Omari Hardwick, left, speaks to crowd during ABFF. Photo courtesy of Davis Photography.
By ISHEKA N. HARRISON
You may know him as Ghost from Power, but the real life Omari Hardwick is just as fascinating as his character. At this year’s American Black Film Festival, attendees got a glimpse into just how much.
Though he’s not really a drug dealer, Hardwick does deal hope and that’s why it was so fitting for him to serve as the ambassador for “Real to Reel,” a seven-city tour during which local and national filmmakers screened short films.
Presented by Gentleman Jack in partnership with Codeblack Films, the contest was created to “celebrate new African American voices in film with a unique multi-cultural initiative to help bring young and aspiring African American voices into the spotlight.”
The evening included live music, spoken word, light bites, a cocktail hour, the film screenings, panels composed of the filmmakers and their casts and an inspiring Q & A session with Hardwick.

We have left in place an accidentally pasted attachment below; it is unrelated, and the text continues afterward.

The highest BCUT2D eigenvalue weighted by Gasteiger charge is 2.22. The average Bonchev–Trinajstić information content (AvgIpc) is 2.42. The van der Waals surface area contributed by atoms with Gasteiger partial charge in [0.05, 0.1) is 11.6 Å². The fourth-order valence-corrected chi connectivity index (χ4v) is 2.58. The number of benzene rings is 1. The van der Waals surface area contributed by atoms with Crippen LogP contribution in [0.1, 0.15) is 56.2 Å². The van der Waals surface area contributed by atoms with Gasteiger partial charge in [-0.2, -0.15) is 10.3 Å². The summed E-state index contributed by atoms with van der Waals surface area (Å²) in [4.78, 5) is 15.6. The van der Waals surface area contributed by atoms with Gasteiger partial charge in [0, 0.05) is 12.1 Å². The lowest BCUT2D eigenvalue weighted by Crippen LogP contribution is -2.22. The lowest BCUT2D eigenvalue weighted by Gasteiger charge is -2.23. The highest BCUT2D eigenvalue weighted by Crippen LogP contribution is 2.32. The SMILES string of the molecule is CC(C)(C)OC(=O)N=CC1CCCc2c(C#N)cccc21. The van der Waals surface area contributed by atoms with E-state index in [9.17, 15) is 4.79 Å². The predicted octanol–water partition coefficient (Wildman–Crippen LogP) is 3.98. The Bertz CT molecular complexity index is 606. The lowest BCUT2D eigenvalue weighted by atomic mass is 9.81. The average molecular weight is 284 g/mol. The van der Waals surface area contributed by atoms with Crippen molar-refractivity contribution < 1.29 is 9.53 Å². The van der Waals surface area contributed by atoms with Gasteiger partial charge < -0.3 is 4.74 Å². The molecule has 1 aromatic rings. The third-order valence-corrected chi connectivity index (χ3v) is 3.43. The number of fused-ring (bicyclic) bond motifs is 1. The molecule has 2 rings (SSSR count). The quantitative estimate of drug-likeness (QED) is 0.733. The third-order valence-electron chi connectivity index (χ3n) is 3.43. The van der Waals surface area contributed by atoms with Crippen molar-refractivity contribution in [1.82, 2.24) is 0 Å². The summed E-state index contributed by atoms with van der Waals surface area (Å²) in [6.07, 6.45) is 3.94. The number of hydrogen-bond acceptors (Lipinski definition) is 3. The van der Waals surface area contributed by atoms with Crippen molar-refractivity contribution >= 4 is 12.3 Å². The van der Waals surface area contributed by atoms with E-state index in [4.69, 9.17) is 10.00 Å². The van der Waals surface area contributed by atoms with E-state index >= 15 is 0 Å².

Janlatae Mullins won the competition with her film “Soul Fire” and received a $10,000 cash award.
Such an initiative is right up Hardwick’s alley as the forward thinking actor is immensely vested in helping his people and improving his community.
In addition to being an accomplished actor, Hardwick is a poet, musician, former athlete, husband and father. According to him, the latter is the most important role he will ever play.
“At the end of the day the greatest thing you’ll ever be is a parent because you can’t create anything greater than your kids,” Hardwick said.
He also said he is committed to being a role model and example to other young people, particularly young men, which is evidenced by the work he does with his ‘bluapple Poetry Network.’
Administered through South Florida’s Jason Taylor Foundation, the network’s website said it “gives students across South Florida the opportunity to truly be the center of the educational process and express themselves through the art of spoken word poetry.”
Hardwick also spoke about the importance of using his platform for good, the new musical album he will release why he loves every character he has played and how he never thinks he has arrived as an actor.
“I think an actor is wrong if they ever say they got the character down. Any smart artist goes into a situation learning more from the character than it learns from them,” Hardwick said.